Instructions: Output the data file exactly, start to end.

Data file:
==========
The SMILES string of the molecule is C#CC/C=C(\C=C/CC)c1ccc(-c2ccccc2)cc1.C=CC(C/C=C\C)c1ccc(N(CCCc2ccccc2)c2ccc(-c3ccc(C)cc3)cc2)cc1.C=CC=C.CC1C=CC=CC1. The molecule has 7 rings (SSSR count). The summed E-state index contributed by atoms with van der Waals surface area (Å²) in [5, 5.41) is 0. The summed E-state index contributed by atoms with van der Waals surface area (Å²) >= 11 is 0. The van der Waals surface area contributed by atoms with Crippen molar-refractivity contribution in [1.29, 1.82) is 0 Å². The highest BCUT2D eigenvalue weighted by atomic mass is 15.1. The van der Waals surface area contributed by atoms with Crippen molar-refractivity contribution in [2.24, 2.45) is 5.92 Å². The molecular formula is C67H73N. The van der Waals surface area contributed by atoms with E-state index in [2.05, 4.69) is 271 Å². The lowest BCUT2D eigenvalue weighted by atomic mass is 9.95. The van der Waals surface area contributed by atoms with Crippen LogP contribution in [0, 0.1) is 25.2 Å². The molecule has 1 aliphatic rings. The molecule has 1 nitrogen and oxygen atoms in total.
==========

The SMILES string of the molecule is C#CC/C=C(\C=C/CC)c1ccc(-c2ccccc2)cc1.C=CC(C/C=C\C)c1ccc(N(CCCc2ccccc2)c2ccc(-c3ccc(C)cc3)cc2)cc1.C=CC=C.CC1C=CC=CC1. The molecule has 7 rings (SSSR count). The summed E-state index contributed by atoms with van der Waals surface area (Å²) in [5, 5.41) is 0. The summed E-state index contributed by atoms with van der Waals surface area (Å²) >= 11 is 0. The van der Waals surface area contributed by atoms with Crippen molar-refractivity contribution in [1.29, 1.82) is 0 Å². The highest BCUT2D eigenvalue weighted by atomic mass is 15.1. The van der Waals surface area contributed by atoms with Crippen molar-refractivity contribution in [2.24, 2.45) is 5.92 Å². The molecular formula is C67H73N. The van der Waals surface area contributed by atoms with E-state index in [2.05, 4.69) is 271 Å². The lowest BCUT2D eigenvalue weighted by atomic mass is 9.95. The van der Waals surface area contributed by atoms with Crippen LogP contribution in [0, 0.1) is 25.2 Å². The molecule has 1 aliphatic rings. The molecule has 1 nitrogen and oxygen atoms in total.